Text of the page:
You know that a trend has peaked when the establishment jumps on board. That's happening in the world of mobile management, pioneered years ago by niche companies such as Good Technology and Zenprise and startups like MobileIron and AirWatch. Now, establishment companies such as CA Technologies, Citrix Systems (which bought Zenprise), Dell, EMC VMware (which bought AirWatch), IBM, and Microsoft are aggressively pushing their mobile management tools.
Just as the establishment is getting into mobile management (aka MDM), the field itself is poised for a shift away from mobile only. Tablets, both the category-defining iPad and the "deconstructed laptops" promoted by Microsoft and other Windows device makers, are both like smartphones and like laptops. For some people, they replace laptops; for others, they supplement them. In any event, the lines between computers and mobile devices are blurring.
Even where there are clear divisions, users are working with multiple devices. Suddenly, any separation on the management side gets hard to keep separate in reality -- password, access, and other policies overlap hugely, no matter if the tools don't.
That's why MDM is shifting away from mobile to encompass anything and everything a user might access: smartphones, tablets, computers, computers, even cloud desktop services. Some are personally owned, some are work-owned, most are mixed-use in practice. They cover a range of operating systems: multiple versions of Windows, OS X, iOS, and Android for sure, perhaps Linux, Windows Phone, Chrome OS, and BlackBerry OS as well.
It's telling that Microsoft doesn't use domain joining in its mobile-oriented mobile management tool, Intune. Instead, it uses a client app on the PC that basically consumes the payloads, then configures Windows accordingly and acts as a safe space, similar to the sandboxes used natively in iOS and OS X and via third-party software in Android.
Over time, the payload approach may become the standard approach, even in Windows. Microsoft's Windows OS team declined to speak to InfoWorld about its views on management, and the server group didn't want to speak for the OS group. But "with Windows 8.1, it's possible to manage a PC like a mobile device, such as by laying down an agent to do System Center stuff or use a management API. Windows RT does that, too," says Andrew Conway, director of product marketing at Microsoft for Windows Server and System Center. Yet the forthcoming Windows Phone 8.1 will support domain joins, so Microsoft may also be trying to keep both approaches available as the market continues to experiment.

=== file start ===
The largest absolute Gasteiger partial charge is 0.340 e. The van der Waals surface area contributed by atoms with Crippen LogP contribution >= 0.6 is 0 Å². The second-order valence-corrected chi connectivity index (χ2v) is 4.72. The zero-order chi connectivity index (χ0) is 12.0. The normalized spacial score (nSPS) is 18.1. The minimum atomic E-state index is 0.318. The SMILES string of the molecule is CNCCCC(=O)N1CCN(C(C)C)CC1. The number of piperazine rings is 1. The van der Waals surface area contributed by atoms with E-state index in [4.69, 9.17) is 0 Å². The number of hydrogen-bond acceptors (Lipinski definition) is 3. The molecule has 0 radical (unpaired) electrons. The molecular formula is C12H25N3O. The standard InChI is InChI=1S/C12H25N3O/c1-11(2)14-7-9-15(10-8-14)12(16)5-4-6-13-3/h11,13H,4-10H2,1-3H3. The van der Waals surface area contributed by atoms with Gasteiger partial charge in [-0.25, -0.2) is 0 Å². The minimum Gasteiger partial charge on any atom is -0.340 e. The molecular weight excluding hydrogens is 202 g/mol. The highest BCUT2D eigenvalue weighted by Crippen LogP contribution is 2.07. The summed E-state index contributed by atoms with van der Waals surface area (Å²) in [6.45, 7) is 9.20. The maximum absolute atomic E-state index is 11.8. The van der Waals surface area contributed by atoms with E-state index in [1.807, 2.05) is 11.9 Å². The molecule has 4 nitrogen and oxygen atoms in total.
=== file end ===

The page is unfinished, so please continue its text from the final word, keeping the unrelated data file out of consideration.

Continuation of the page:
The path to unified management
Certainly, the MDM pioneers see the shift to unified management coming, and several have expanded their mobile offerings to include Macs, since Apple has unified many of the APIs across iOS and OS X to simplify the process. Many partner with other providers to offer not a truly integrated suite to cover PCs and mobile, but a twinned product set that allows some sharing or coordination of policies.
But it's the establishment providers who are most active in trying to reconcile the desktop and mobile worlds into a common management environment, covering everything from asset tracking to security policy enforcement, for a simple reason. These establishment providers typically have Windows-oriented tools, covering the vast majority of client devices in the workplace and providing a starting point most familiar to IT: Windows PCs. (Microsoft says that 70 percent of enterprises today use its System Center for that purpose.)
Their offerings run the gamut from pairing two separate tools with some commonalities, such as policy sharing or common admin console, to a single tool that handles client differences behind the scenes. Most organizations still have separate teams managing PCs and mobile devices, and the single-tool approach works only when an enterprise ends that separation.
In other words, providers will need to fork their tools internally. "Forking is a skill that is underrated, but it has to be embraced for higher goal of uniformity," Varadarajan says. As an example, "OS X and iOS use many of same APIs but different semantics. I expect the same thing in Android PCs over time, and I can see the possibility in Windows given Windows Phone's big differences with PC Windows."
Of course, some policies simply don't apply to some devices, but a unified tool would know that and would ignore irrelevant policies while flagging policies that are relevant but can't be deployed to a specific device. A crude example of that is Apple's OS X Server, whose management console arranges its policies in three groups: iOS, OS X, and iOS and OS X. Enterprise-class tools will treat these differences more elegantly, but they will exist.
Varadarajan also notes that the client isn't the only part of the equation. You have servers and network appliances, and they can do a lot of the work when devices connect, such as monitoring traffic, validating access, and enforcing policies on the server side directly. Back-end management is key to unified device management, because all the devices work through that back end, which is the gateway to the company information and services.
Microsoft is taking two paths: extending its traditional System Center to the new, more intermittent world and delivering a payload-oriented tool via Intune. But it's not an either/or proposition. Intune can be used to manage PCs, not just mobile devices, via a client app, though its primary use case is for mobile devices, notes Microsoft's Conway. The PC-focused System Center can be used in concert with Intune on mobile devices, so System Center handles the asset management and configuration and Intune handles the deployment of security and device policies.
Windows 8.1 starts Microsoft's PC OS down the path that Apple began with OS X Lion: using APIs for mobile-style payload-based management.